# Searching for Sterile Neutrinos at the MINOS Experiment

## Comments

## Transcription

Searching for Sterile Neutrinos at the MINOS Experiment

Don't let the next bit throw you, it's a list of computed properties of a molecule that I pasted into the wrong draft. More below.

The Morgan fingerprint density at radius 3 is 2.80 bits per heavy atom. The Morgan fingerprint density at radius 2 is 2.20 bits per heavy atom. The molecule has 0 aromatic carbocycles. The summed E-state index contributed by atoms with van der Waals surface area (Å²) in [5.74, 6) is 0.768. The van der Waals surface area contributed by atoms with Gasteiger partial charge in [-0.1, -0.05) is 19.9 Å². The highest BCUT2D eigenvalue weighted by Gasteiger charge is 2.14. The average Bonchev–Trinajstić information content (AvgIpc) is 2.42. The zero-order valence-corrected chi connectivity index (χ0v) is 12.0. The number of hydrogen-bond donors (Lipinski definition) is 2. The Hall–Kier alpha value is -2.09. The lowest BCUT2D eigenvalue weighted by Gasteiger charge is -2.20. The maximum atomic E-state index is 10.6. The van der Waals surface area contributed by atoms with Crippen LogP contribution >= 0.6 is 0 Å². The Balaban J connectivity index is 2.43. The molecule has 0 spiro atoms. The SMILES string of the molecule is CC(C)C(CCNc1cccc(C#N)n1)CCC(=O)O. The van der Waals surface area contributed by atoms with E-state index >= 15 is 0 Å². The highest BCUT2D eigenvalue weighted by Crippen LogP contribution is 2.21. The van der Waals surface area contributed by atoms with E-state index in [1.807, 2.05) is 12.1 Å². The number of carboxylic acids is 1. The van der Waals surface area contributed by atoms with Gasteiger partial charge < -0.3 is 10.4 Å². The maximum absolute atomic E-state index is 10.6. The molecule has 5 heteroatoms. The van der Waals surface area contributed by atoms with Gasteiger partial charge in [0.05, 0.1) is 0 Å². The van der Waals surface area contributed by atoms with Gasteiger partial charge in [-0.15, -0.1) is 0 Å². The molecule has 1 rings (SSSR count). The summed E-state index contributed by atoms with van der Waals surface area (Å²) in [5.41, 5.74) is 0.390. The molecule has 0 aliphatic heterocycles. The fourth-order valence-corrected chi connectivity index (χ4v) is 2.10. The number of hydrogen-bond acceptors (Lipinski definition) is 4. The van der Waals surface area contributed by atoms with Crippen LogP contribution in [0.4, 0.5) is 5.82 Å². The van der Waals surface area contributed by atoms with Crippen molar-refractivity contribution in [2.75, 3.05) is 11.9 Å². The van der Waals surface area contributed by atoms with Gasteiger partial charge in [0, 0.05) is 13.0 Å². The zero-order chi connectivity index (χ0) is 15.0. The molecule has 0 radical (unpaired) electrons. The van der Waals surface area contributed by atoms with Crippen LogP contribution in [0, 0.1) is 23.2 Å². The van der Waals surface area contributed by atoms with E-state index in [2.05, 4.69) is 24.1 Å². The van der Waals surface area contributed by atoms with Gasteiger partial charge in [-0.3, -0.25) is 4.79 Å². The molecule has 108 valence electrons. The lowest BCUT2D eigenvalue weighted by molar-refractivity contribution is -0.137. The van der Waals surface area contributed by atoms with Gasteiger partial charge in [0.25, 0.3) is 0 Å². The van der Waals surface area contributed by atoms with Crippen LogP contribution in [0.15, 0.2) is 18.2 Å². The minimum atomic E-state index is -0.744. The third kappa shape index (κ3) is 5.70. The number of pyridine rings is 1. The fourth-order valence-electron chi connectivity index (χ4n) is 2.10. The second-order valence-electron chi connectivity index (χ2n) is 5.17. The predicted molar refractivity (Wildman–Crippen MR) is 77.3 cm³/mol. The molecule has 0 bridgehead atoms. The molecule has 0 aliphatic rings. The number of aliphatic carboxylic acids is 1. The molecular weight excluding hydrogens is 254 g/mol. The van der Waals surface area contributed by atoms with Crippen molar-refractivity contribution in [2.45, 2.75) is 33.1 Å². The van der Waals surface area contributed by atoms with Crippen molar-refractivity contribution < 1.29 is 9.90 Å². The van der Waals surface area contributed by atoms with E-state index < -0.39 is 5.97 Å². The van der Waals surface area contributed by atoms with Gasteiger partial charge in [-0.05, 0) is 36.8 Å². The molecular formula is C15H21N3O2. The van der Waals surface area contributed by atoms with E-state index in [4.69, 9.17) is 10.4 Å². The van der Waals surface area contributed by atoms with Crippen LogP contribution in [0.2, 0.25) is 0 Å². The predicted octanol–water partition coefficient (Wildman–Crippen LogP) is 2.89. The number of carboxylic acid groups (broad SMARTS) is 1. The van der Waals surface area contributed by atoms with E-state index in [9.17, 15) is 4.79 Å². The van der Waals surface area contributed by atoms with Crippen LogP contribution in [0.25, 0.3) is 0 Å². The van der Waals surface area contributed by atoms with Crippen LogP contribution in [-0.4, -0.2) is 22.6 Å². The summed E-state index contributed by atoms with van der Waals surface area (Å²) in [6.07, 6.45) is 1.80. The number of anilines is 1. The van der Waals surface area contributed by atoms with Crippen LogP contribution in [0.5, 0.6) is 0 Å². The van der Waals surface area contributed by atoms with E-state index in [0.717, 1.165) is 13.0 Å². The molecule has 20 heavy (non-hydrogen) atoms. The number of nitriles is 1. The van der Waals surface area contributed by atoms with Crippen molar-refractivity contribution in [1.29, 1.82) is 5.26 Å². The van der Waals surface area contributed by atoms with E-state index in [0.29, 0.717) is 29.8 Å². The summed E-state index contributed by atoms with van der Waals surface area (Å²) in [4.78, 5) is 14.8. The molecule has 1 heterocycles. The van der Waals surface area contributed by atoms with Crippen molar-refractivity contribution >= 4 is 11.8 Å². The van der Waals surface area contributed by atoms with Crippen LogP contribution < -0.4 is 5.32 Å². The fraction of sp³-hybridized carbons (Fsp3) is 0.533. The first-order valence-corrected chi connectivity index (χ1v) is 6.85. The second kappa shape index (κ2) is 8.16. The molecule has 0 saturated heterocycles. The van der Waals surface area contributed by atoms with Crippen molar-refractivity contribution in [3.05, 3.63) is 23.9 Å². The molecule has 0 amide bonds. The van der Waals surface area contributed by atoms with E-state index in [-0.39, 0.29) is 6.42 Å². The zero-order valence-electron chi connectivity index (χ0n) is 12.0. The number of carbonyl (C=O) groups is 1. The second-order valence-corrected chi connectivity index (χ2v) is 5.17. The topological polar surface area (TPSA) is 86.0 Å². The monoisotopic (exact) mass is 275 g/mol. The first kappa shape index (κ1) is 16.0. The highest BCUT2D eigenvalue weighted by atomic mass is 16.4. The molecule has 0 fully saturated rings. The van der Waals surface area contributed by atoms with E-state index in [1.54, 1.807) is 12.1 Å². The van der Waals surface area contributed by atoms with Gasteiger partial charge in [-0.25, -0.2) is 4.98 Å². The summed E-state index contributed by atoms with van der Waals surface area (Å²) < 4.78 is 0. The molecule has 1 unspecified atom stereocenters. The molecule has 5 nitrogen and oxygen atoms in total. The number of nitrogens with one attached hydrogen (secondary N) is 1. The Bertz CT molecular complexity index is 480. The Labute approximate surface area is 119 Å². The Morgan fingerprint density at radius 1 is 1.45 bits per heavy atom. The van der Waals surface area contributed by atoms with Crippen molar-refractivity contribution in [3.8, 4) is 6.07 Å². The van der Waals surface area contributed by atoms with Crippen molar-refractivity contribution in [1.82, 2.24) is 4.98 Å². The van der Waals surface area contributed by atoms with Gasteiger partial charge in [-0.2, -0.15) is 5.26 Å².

Searching for Sterile Neutrinos at the MINOS Experiment Andy Blake, Cambridge University (on behalf of the MINOS and MINOS+ collaborations) SUSY 2014 Conference, Manchester University Tuesday July 22nd, 2014. Overview • Oscillations into light sterile neutrinos may explain anomalies in short-baseline, reactor and radiochemical experiments. • However, the evidence remains inconclusive due to tension between appearance and disappearance measurements • The MINOS long-baseline experiment offers a complementary probe of sterile neutrino mixing using νµ disappearance. νe appearance νµ disappearance MiniBooNE PRL 110, 161801 (2013) PRD 85, 032007 (2012) Andy Blake, Cambridge University MINOS Sterile Neutrinos, Slide 2 Soudan mine, Minnesota, USA Lake Superior 735 km baseline Lake Huron νµ The MINOS Experiment Lake Michigan Fermi Laboratory, Chicago, USA Lake Ontario Lake Erie 3 The NuMI Accelerator Beam ‘Neutrinos from the Main Injector’ p • Operating at Fermilab since 2005. • Data in both νµ and anti-νµ modes. • Analysis described in this talk is based on exposure of 10.56×1020 protons on target (POT) using “low energy” νµ mode. Low energy configuration • Beam has now begun operating in “medium-energy” νµ mode. Andy Blake, Cambridge University MINOS Sterile Neutrinos, Slide 4 The MINOS Detectors Near Detector Far Detector (1 kton, 1km from source) (5.4 kton, 735 km from source) coil coil • Functionally similar detectors (steel/scintillator, magnetic field). • Measure flavour composition and energy spectrum in each detector. ◊ Can separate νµ CC, anti-νµ CC, νe CC, and NC interactions. • Measure oscillations by combining information from two detectors. Andy Blake, Cambridge University MINOS Sterile Neutrinos, Slide 5 Neutrino Oscillations Near Detector • MINOS has published measurements of standard oscillation parameters ∆m232, θ23, θ13: νµ disappearance (PRL 110, 251801, 2013) νµ CC νµ→νe appearance (PRL 110, 171801, 2013) Combined analysis (PRL 112, 191801, 2014) Far Detector νµ CC Andy Blake, Cambridge University MINOS Sterile Neutrinos, Slide 6 Sterile Neutrinos • The MINOS disappearance data have now been analysed using 3 + 1 model of sterile neutrinos: ◊ 3 active flavours (νe, νµ, ντ). ◊ Add 1 sterile flavour (νS) and 1 extra mass state (ν4). ⇒ 4 × 4 neutrino mixing matrix. • Neutrino mixing parameters: Standard 3-flavour parameters: ◊ ∆m232, ∆m221 ◊ θ12, θ23, θ13, δ13 Additional 4-flavour parameters: ◊ ∆m243 ◊ θ14, θ24, θ34, δ14, δ24 Andy Blake, Cambridge University s MINOS Sterile Neutrinos, Slide 7 Sterile Neutrino Signatures • Main sterile neutrino signatures in MINOS: ◊ νµ CC spectrum: search for additional oscillations due to presence of third mass splitting ∆m243. ◊ NC spectrum: search for deficit caused by νµ→νs disappearance, since NC interaction couples to active and not sterile flavours. • Mixing parameters and main constraints: [standard, sterile] ∆m232, θ23 ∆m 2 , θ24 43 MINOS νµ disappearance (νµ CC spectrum) θ34 MINOS νµ→νs disappearance (NC spectrum) θ14 External reactor data (Bugey) sin2θ13=0.024 ∆m221=7.59×10-5eV2 Fix parameters (external data) sin2θ12=0.32 δ13, δ14, δ24 = 0 Andy Blake, Cambridge University Fix to zero (little sensitivity) MINOS Sterile Neutrinos, Slide 8 Sterile Neutrino Signatures • Sterile neutrino oscillations can occur in both MINOS detectors. ◊ Small ∆m243 (>∆m232) (10-3 – 10-1 eV2) Far Detector: additional oscillations above 3-flavour oscillation maximum Near Detector: no effect ◊ Medium ∆m243 (10-1 – 1 eV2) Far Detector: oscillations become rapid and average out, causing a constant depletion (‘counting experiment’). Near Detector: no effect ◊ Large ∆m243 (1 – 102 eV2) Far Detector: constant depletion. Near Detector: oscillations. Andy Blake, Cambridge University MINOS Sterile Neutrinos, Slide 9 Far Detector CC and NC Spectra • Select CC and NC events based on topology. • Far Detector neutrinos: ◊ 2721 νµ CC events νµ CC ◊ 1221 NC events (Right plots show comparisons with three-flavour predictions). • Focus on NC event rates: NC • No evidence for NC deficit. Andy Blake, Cambridge University MINOS Sterile Neutrinos, Slide 10 Oscillation Analysis • Fit the observed FD/ND ratios. Data samples: ◊ Use both CC and NC spectra in this analysis [shown right]. Oscillation parameters: ◊ Fit |∆m243|, |∆m232|, θ23, θ24, θ34. (fix all other parameters). νµ CC Systematic parameters: ◊ Incorporate systematics into analysis via covariance matrix. ◊ Apply an additional constraint on the overall ND event rate. Confidence limits: ◊ Use Feldman-Cousins procedure to correct likelihood surfaces. Andy Blake, Cambridge University NC MINOS Sterile Neutrinos, Slide 11 Systematic Uncertainties • 26 systematic uncertainties: ◊ Hadron production, beam optics, cross-sections, detector effects. • Incorporate into χ2 function: νµ CC Sensitivity to sterile mixing Andy Blake, Cambridge University NC MINOS Sterile Neutrinos, Slide 12 MINOS νµ Disappearance Limits • MINOS confidence limits on ∆m243 cover four orders of magnitude. • Strongest constraint on νµ →νs disappearance for ∆m243 < 1 eV2. Currently analysing 3.4×1020 POT data collected in antineutrino mode. Andy Blake, Cambridge University MINOS Sterile Neutrinos, Slide 13 Comparison with νe Appearance • Combine νµ disappearance results from MINOS with νe disappearance from Bugey reactor experiment. ◊ MINOS: 90% C.L. on θ24 ◊ Bugey: 90% C.L. on θ14* ◊ Construct combined limit on sin22θµe=sin22θ14 sin2θ24. * Bugey limits computed by Patrick Huber using GLoBES 2012 and new reactor fluxes. • Right: comparison of combined limits from MINOS & Bugey with appearance results from MiniBooNE (neutrino-mode), LSND, ICARUS and OPERA. • The MINOS data increase tension between sterile neutrino results for ∆m243 < 1 eV2. Andy Blake, Cambridge University MINOS Sterile Neutrinos, Slide 14 First Results from MINOS+ • The MINOS+ experiment began operating in September 2013 ◊ Operate the MINOS detectors in the upgraded NuMI beam. ◊ Higher-energy beam spectrum, with increased beam power. • Wide-band spectrum enables precision measurements of oscillation probability curves. ◊ Measure standard oscillations with increased precision. ◊ Continue searching for new physics e.g. sterile neutrinos. • First results released last month, based on 1.7×1020 POT exposure. ◊ Observe 1085 νµ CC events. Andy Blake, Cambridge University Above: combined spectrum from MINOS & MINOS+. Enables precision measurement of νµ survival probability curve. MINOS Sterile Neutrinos, Slide 15 Future Prospects for MINOS+ Neutrino mode Projected MINOS+ sensitivity by 2016 compared to short-baseline experiments. Antineutrino mode Projected MINOS+ sensitivity from 1 year of antineutrino running. • Also investigating MINOS+ sensitivity to anomalous νe appearance above energy of νµ→νe maximum at 735 km. Andy Blake, Cambridge University MINOS Sterile Neutrinos, Slide 16 Summary • MINOS long-baseline experiment has completed a search for sterile neutrinos by measuring νµ disappearance. ◊ No evidence for sterile neutrino oscillations in νµ mode. ◊ Confidence limits span four orders of magnitude in ∆m243. Provides strongest constraints on νµ →νs disappearance for ∆m243 < 1 eV2. ◊ Currently analysing MINOS data collected in anti-νµ mode. • Combination of MINOS and Bugey reactor data yields strong confidence limits on sterile neutrino mixing. ◊ Increases tension in sterile neutrino data for ∆m243 < 1 eV2. • The MINOS+ experiment offers improved sensitivity to sterile neutrino mixing. ◊ MINOS+ has released its first spectrum and sensitivities. ◊ As well as providing high-statistics νµ disappearance data, also investigating sensitivity to anomalous νe appearance. Andy Blake, Cambridge University MINOS Sterile Neutrinos, Slide 17 Backup Oscillation Analysis Far/Near Ratio • The oscillation analysis is based on the observed Far/Near ratio, binned as a function of reconstructed energy: (Calculate separate F/N ratios for CC and NC events). • Advantages of fitting F/N ratio: ◊ Enables oscillations from either detector to be incorporated into fit. ◊ Exploits approximate cancellation of systematic uncertainties in ratio. Oscillation Fit • The oscillation fit uses the following chi-squared statistic: ◊ The covariance matrix V combines both the statistical and systematic uncertainties [see next slide]. ◊ An additional penalty term, (OND-END)2/σND2, is appended to the χ2 function, where OND (END) is the observed (predicted) total ND rate, and σND is the uncertainty on END (σND=50%). ◊ The binning scheme is chosen such that END > 15 events in every bin (for the case of three-flavour oscillations). • This chi-squared statistic is minimised as a function of the five oscillation parameters ∆m243, ∆m232, θ23, θ24, θ34. Covariance Matrix • Covariance matrix is given by: ◊ The two terms in the sum represent the total statistical and systematic uncertainty in the predicted F/N ratio. ◊ The second term is generated by calculating the bin-to-bin covariances for each systematic effect, and then summing over all the systematics. ◊ The bin-to-bin covariances are calculated using uncertainty envelopes in the F/N ratio, which are obtained by varying the Near and Far simulations according to the ±1σ uncertainties. Far Detector Uncertainty + Near Detector Uncertainty Far/Near Ratio = Hadroproduction Systematics • Beam Systematics: ◊ Hadroproduction ◊ Beam optics • Detector Effects: ◊ Fiducial Volumes ◊ Acceptances ◊ Event Selection ◊ Energy Scales ◊ Backgrounds • Cross-sections: ◊ Overall cross-section ◊ Resonance-DIS transition ◊ Resonance axial mass ◊ CC QE axial mass νµ Disappearance Results Comparison with νe Appearance • By applying unitarity constraints, can combine experimental results on νµ disappearance (MINOS) and νe disappearance (reactor data) to place constraints on MiniBooNE and LSND appearance signal. MiniBooNE PRL 110, 161801 (2013) sin 2θµe = 4|Ue4| |Uµ4| 2 2 2 ⇒ sin22θµe |Ue4|2 = sin2θ14 |Uµ4|2 = cos2θ14 sin2θ24 = sin22θ14 sin2θ24 Combination with Bugey Bugey Bugey likelihood surface computed using GLoBES 2012 and new reactor fluxes ∆m2 vs sin22θ14 ∆m2 vs sin22θ24 Combination with Bugey • The Bugey χ2 surface is a function of ∆m2 and sin22θ14. • The MINOS χ2 surface is a function of ∆m2 and sin22θ24. (corrected using FC procedure). • Can calculate a combined surface in ∆m2 vs sin22θµe = sin22θ14 sin2θ24. Method: ◊ For a given ∆m2, consider all combinations of MINOS and Bugey points and calculate sin22θµe and summed χ2 for each combination. ◊ Each value of sin22θµe can occur at different sin22θ14 and sin22θ24, so the summed χ2 values are not a unique function of sin22θµe. ◊ Combined limit is taken to be the largest value of sin22θµe within the specified confidence interval (e.g. ∆χ2<4.61). Comparison with νe Appearance Monte Carlo Simulation Observed Data Comparison with νe Appearance Comparison with neutrino results Comparison with antineutrino results Future Prospects: MINOS+ Potential improvements: Improved systematic uncertainties, improved fitting techniques, inclusion of reactor data from other experiments. Production and Detection of Neutrinos The NuMI Beam protons π+ ν The NuMI beam (“Neutrinos at the Main Injector”) 1.5 km • Direct protons onto 50g segmented graphite target. – produces an intense flux of secondary pions and kaons. • Focus π+/κ+ into tight beam using magnetic focusing. – requires two 200kA parabolic electromagnets (act as lenses). • Direct π+/κ+ into 675m evacuated decay pipe. – need to point the beam 3 degrees into earth to reach Soudan! – π+/κ+ decay in pipe to produce µ+/νµ (and ~1% e+/νe). • Absorb µ in 200m rock to leave pure neutrino beam. •# – produce ~1 neutrino for each proton on target. The NuMI Beam The MINOS Detectors veto shield coil Near Detector coil Functionally Identical Detectors! Far Detector 1 kt mass 5.4 kt mass Both are steel/scintillator 1 km from target 735 km from target tracking detectors. 282 steel planes 486 steel planes Magnetized steel (B ~1.3T). 153 scintillator planes 484 scintillator planes GPS synchronization. 100m underground 700m underground steel scintillator Neutrino Interactions µ ν Hadronic activity from nuclear recoil Neutrino Interactions νµ Charged Current (CC) Neutral Current (NC) νe Charged Current (CC) SIMULATION ν X e- µmuon track νµ + N µ- + X hadronic shower ν+N ν+X electromagnetic shower νe + N e- + X